Fall 2019 Savannah Browse


Rachel Hammond, Staff Writer

At Savannah Browse, both new and returning students get the chance to learn about what our campus and city have to offer. On Aug. 28, students had the opportunity to visit with a showcase of GSU departments, local businesses, and volunteer organizations. Among the many tables was that of The Humane Society for Greater Savannah.

Kathryn Shelton, volunteer coordinator, and Biz Austin, community outreach coordinator, provided information to any students wishing to know more about their program. 

Kathryn Shelton and Biz Austin of The Humane Society for Greater Savannah.

The Humane Society, as many will know, is an organization where homeless animals may be taken in and cared for until they can find a forever home. 

Shelton says they are always looking for volunteers. Whether it be walking dogs, cleaning kennels, or helping with events, those interested can apply to volunteer at humanesocietysav.org/volunteer

Shelton also says they are seeking foster families for animals. A foster is someone who keeps an animal temporarily before they are able to find their permanent home. 

This can be an opportunity for students who are interested in animals, but don’t want to commit to a permanent pet just yet, to take in an animal and see they like it.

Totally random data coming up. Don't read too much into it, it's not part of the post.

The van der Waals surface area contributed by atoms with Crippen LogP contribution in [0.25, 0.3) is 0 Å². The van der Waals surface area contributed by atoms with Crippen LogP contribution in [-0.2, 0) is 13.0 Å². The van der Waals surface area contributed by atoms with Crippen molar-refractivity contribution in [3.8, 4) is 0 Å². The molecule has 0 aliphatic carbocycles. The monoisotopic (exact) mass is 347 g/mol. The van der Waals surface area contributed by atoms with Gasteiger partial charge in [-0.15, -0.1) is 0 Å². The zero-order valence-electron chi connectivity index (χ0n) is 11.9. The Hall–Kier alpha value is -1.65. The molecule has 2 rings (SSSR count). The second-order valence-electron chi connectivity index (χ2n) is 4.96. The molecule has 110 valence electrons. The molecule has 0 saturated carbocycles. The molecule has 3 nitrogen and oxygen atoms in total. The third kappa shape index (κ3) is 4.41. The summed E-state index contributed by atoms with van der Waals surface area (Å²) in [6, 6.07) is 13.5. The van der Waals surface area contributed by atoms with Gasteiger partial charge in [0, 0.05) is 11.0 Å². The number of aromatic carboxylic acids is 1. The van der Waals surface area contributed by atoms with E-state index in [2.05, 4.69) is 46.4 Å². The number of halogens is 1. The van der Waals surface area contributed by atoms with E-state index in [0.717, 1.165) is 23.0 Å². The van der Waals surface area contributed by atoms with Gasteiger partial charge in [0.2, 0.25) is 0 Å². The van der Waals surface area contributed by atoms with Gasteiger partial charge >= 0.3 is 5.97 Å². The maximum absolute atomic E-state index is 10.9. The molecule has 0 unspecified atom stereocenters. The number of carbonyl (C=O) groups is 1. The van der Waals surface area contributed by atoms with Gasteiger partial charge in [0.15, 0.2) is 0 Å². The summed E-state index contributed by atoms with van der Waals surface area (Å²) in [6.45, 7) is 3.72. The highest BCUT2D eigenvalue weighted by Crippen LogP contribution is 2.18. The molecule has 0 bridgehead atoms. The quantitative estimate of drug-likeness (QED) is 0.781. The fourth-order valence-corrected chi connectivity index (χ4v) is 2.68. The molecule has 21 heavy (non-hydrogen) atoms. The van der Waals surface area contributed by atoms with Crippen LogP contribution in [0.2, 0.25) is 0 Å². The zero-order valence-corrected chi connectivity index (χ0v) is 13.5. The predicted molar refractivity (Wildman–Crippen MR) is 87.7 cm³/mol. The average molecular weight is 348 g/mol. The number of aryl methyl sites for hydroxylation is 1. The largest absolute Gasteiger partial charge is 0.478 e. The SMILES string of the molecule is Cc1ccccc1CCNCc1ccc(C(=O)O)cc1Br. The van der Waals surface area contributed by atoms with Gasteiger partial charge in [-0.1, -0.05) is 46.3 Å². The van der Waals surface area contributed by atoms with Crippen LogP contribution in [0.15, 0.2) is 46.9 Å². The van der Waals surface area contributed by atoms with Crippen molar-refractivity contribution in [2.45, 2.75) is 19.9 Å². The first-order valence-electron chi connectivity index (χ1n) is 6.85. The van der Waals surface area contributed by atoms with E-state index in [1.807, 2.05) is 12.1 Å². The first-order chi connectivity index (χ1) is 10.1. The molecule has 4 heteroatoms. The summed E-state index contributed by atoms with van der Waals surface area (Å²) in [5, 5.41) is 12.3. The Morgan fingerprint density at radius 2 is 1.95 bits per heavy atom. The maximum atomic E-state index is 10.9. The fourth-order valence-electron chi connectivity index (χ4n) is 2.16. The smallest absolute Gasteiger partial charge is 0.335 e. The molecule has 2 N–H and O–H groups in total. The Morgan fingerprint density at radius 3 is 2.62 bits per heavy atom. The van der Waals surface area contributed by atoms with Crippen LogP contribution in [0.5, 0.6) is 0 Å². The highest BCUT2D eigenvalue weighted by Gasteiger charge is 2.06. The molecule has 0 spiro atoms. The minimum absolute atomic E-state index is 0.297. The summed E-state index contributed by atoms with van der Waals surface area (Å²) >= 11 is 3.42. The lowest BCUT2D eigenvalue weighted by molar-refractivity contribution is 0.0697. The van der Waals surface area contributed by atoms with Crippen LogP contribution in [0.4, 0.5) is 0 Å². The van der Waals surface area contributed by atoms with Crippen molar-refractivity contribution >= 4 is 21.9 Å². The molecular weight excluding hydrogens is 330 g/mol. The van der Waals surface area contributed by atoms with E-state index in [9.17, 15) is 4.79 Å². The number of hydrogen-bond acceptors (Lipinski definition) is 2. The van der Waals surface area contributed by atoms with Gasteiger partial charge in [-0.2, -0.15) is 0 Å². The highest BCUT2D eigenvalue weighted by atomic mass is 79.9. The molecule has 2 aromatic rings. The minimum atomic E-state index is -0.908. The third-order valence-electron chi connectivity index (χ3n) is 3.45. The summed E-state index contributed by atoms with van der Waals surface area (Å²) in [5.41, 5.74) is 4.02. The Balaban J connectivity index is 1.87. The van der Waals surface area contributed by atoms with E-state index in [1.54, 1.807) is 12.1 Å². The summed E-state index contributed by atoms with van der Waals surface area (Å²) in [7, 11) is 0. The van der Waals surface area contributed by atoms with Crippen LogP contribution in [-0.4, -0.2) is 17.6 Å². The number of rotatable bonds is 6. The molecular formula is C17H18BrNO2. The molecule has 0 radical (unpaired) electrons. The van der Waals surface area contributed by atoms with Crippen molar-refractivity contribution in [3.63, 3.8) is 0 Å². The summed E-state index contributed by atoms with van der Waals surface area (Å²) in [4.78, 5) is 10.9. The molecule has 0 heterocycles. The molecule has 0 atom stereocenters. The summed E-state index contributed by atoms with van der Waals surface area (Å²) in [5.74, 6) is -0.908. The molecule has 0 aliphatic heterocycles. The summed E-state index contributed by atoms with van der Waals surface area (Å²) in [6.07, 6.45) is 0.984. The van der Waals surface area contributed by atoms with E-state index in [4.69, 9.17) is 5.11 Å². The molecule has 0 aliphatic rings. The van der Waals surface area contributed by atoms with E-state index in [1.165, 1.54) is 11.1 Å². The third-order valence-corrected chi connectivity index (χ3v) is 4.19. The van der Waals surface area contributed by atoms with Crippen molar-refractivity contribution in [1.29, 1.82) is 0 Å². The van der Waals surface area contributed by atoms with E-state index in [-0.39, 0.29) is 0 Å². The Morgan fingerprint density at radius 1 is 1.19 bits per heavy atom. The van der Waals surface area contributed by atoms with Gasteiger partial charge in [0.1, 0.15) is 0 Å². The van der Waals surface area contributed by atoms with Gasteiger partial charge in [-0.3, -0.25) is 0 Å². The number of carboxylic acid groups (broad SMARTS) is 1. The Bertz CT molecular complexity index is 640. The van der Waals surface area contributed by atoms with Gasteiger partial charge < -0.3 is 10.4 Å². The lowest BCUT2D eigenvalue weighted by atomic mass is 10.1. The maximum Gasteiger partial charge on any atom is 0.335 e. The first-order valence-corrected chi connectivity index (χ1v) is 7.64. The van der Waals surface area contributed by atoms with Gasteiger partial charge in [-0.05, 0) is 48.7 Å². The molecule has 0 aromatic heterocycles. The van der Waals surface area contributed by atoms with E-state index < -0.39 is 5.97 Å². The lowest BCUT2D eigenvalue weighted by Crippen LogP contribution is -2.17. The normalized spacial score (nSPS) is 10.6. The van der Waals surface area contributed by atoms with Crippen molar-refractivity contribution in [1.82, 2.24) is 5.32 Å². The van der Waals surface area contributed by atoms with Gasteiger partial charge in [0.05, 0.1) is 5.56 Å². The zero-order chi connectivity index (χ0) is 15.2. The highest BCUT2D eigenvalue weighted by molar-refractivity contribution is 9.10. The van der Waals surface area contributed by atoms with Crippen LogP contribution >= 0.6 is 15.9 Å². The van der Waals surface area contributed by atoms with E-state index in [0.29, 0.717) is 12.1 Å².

Besides volunteering, the Humane Society also provides resources for the community. Low-cost spay and neuter services, dog-training classes, and microchipping are just a few of the many programs they provide. 

One of the campus departments present was the Continuing Education Division. Few students may be aware that there are resources on-campus to further their personal and professional lives outside of the classroom. 

Dr. Diane Badakhsh, the director, says there are many different courses students can take in order to enhance their skills. 

If you are interested in some outside-of-class learning, visit academics.georgiasouthern.edu/ce.

Many people are familiar with the “Safe Place” signs that can be seen around the city. But do you actually know what they are? 

Julia Williams, Safe Place coordinator, says that the sign is a signal to children who are in need. Any abused/neglected, bullied, or runaway child can enter a Safe Place and text “SAFE” along with their location to 69866 and receive help from a volunteer along with a police officer. 

Julia Williams and a co-worker representing Greenbriar Children’s Center.

This is just one of many services that the Greenbriar Children’s Center provides. The center also offers an independent living program as well as family preservation.The Greenbriar Children’s Center’s website is greenbriarchildrenscenter.org.

Come check out more local vendors and live music at the Armstrong Farmers’ Market from 10 a.m. to 2 p.m. on Sept. 4 at the Residential Plaza in front of the Student Union.